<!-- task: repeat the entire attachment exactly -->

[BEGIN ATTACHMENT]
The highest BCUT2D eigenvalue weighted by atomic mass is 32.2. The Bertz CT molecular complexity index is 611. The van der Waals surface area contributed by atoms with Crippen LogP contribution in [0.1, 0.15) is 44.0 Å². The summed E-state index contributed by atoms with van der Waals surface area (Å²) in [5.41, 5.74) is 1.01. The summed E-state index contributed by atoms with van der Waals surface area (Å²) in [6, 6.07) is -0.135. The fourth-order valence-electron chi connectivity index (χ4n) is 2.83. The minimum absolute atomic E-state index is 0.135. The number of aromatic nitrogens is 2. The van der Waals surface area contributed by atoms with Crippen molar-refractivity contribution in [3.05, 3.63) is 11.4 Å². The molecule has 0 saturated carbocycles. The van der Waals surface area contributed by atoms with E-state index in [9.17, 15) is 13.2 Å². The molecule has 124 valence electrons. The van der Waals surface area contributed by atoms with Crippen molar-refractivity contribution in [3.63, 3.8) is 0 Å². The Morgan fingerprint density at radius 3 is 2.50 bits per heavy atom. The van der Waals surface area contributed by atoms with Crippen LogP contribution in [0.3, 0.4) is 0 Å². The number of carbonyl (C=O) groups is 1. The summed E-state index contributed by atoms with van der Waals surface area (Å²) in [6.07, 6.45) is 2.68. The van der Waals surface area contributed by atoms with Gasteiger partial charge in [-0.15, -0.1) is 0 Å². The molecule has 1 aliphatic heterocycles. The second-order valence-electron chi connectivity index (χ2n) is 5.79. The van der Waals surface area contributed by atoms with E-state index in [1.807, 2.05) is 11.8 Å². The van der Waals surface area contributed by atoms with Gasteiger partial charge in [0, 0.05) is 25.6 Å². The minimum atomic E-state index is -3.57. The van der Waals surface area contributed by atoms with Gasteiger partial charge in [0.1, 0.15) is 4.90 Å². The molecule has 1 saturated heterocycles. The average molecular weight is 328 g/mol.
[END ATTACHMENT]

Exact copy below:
The highest BCUT2D eigenvalue weighted by atomic mass is 32.2. The Bertz CT molecular complexity index is 611. The van der Waals surface area contributed by atoms with Crippen LogP contribution in [0.1, 0.15) is 44.0 Å². The summed E-state index contributed by atoms with van der Waals surface area (Å²) in [5.41, 5.74) is 1.01. The summed E-state index contributed by atoms with van der Waals surface area (Å²) in [6, 6.07) is -0.135. The fourth-order valence-electron chi connectivity index (χ4n) is 2.83. The minimum absolute atomic E-state index is 0.135. The number of aromatic nitrogens is 2. The van der Waals surface area contributed by atoms with Crippen molar-refractivity contribution in [3.05, 3.63) is 11.4 Å². The molecule has 0 saturated carbocycles. The van der Waals surface area contributed by atoms with E-state index in [9.17, 15) is 13.2 Å². The molecule has 124 valence electrons. The van der Waals surface area contributed by atoms with Crippen molar-refractivity contribution in [3.63, 3.8) is 0 Å². The Morgan fingerprint density at radius 3 is 2.50 bits per heavy atom. The van der Waals surface area contributed by atoms with Crippen LogP contribution in [0.3, 0.4) is 0 Å². The number of carbonyl (C=O) groups is 1. The summed E-state index contributed by atoms with van der Waals surface area (Å²) in [6.07, 6.45) is 2.68. The van der Waals surface area contributed by atoms with Gasteiger partial charge in [-0.15, -0.1) is 0 Å². The molecule has 1 aliphatic heterocycles. The second-order valence-electron chi connectivity index (χ2n) is 5.79. The van der Waals surface area contributed by atoms with E-state index in [1.807, 2.05) is 11.8 Å². The van der Waals surface area contributed by atoms with Gasteiger partial charge in [0, 0.05) is 25.6 Å². The minimum atomic E-state index is -3.57. The van der Waals surface area contributed by atoms with Gasteiger partial charge in [0.1, 0.15) is 4.90 Å². The molecule has 1 saturated heterocycles. The average molecular weight is 328 g/mol.